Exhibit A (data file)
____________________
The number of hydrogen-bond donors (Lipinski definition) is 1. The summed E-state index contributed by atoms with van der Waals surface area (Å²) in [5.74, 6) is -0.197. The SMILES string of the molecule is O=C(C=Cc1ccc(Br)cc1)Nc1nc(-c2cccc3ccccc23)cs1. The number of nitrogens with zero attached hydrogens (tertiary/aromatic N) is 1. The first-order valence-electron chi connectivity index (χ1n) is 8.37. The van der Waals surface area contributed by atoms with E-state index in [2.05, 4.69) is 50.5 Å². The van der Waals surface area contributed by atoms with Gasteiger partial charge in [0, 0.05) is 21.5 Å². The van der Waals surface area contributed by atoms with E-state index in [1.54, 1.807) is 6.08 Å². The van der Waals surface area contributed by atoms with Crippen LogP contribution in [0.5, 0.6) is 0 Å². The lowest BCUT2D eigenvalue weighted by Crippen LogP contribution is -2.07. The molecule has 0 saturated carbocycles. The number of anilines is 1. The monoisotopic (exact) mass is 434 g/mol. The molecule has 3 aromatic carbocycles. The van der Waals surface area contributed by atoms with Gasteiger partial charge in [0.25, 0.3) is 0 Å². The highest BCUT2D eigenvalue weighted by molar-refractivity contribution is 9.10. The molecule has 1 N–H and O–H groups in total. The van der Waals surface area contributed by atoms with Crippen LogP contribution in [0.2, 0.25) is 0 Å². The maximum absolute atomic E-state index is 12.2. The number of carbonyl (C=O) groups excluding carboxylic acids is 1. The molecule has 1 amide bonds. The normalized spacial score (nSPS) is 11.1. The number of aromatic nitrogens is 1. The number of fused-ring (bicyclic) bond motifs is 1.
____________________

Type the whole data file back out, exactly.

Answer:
The number of hydrogen-bond donors (Lipinski definition) is 1. The summed E-state index contributed by atoms with van der Waals surface area (Å²) in [5.74, 6) is -0.197. The SMILES string of the molecule is O=C(C=Cc1ccc(Br)cc1)Nc1nc(-c2cccc3ccccc23)cs1. The number of nitrogens with zero attached hydrogens (tertiary/aromatic N) is 1. The first-order valence-electron chi connectivity index (χ1n) is 8.37. The van der Waals surface area contributed by atoms with E-state index in [2.05, 4.69) is 50.5 Å². The van der Waals surface area contributed by atoms with Gasteiger partial charge in [0, 0.05) is 21.5 Å². The van der Waals surface area contributed by atoms with E-state index in [1.54, 1.807) is 6.08 Å². The van der Waals surface area contributed by atoms with Crippen LogP contribution in [0.5, 0.6) is 0 Å². The lowest BCUT2D eigenvalue weighted by Crippen LogP contribution is -2.07. The molecule has 0 saturated carbocycles. The number of anilines is 1. The monoisotopic (exact) mass is 434 g/mol. The molecule has 3 aromatic carbocycles. The van der Waals surface area contributed by atoms with Gasteiger partial charge in [0.25, 0.3) is 0 Å². The highest BCUT2D eigenvalue weighted by molar-refractivity contribution is 9.10. The molecule has 1 N–H and O–H groups in total. The van der Waals surface area contributed by atoms with Crippen LogP contribution in [0.2, 0.25) is 0 Å². The maximum absolute atomic E-state index is 12.2. The number of carbonyl (C=O) groups excluding carboxylic acids is 1. The molecule has 1 amide bonds. The normalized spacial score (nSPS) is 11.1. The number of aromatic nitrogens is 1. The number of fused-ring (bicyclic) bond motifs is 1.